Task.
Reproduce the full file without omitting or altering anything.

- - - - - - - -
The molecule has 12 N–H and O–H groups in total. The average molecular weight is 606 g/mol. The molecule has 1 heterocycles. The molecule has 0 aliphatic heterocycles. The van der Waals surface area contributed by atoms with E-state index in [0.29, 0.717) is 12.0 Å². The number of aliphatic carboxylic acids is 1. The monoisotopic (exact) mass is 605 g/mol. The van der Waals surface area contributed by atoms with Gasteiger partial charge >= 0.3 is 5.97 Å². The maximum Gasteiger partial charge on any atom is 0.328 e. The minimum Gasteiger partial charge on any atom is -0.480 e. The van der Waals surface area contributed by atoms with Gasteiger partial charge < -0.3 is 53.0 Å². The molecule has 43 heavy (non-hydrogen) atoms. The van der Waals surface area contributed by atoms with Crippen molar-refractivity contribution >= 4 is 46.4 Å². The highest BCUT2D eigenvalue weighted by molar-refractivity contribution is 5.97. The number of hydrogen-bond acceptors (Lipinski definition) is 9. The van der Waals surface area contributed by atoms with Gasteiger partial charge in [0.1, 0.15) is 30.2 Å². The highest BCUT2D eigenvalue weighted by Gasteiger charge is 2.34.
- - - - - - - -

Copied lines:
The molecule has 12 N–H and O–H groups in total. The average molecular weight is 606 g/mol. The molecule has 1 heterocycles. The molecule has 0 aliphatic heterocycles. The van der Waals surface area contributed by atoms with E-state index in [0.29, 0.717) is 12.0 Å². The number of aliphatic carboxylic acids is 1. The monoisotopic (exact) mass is 605 g/mol. The van der Waals surface area contributed by atoms with Gasteiger partial charge >= 0.3 is 5.97 Å². The maximum Gasteiger partial charge on any atom is 0.328 e. The minimum Gasteiger partial charge on any atom is -0.480 e. The van der Waals surface area contributed by atoms with Gasteiger partial charge < -0.3 is 53.0 Å². The molecule has 43 heavy (non-hydrogen) atoms. The van der Waals surface area contributed by atoms with Crippen molar-refractivity contribution >= 4 is 46.4 Å². The highest BCUT2D eigenvalue weighted by molar-refractivity contribution is 5.97. The number of hydrogen-bond acceptors (Lipinski definition) is 9. The van der Waals surface area contributed by atoms with Gasteiger partial charge in [0.1, 0.15) is 30.2 Å². The highest BCUT2D eigenvalue weighted by Gasteiger charge is 2.34.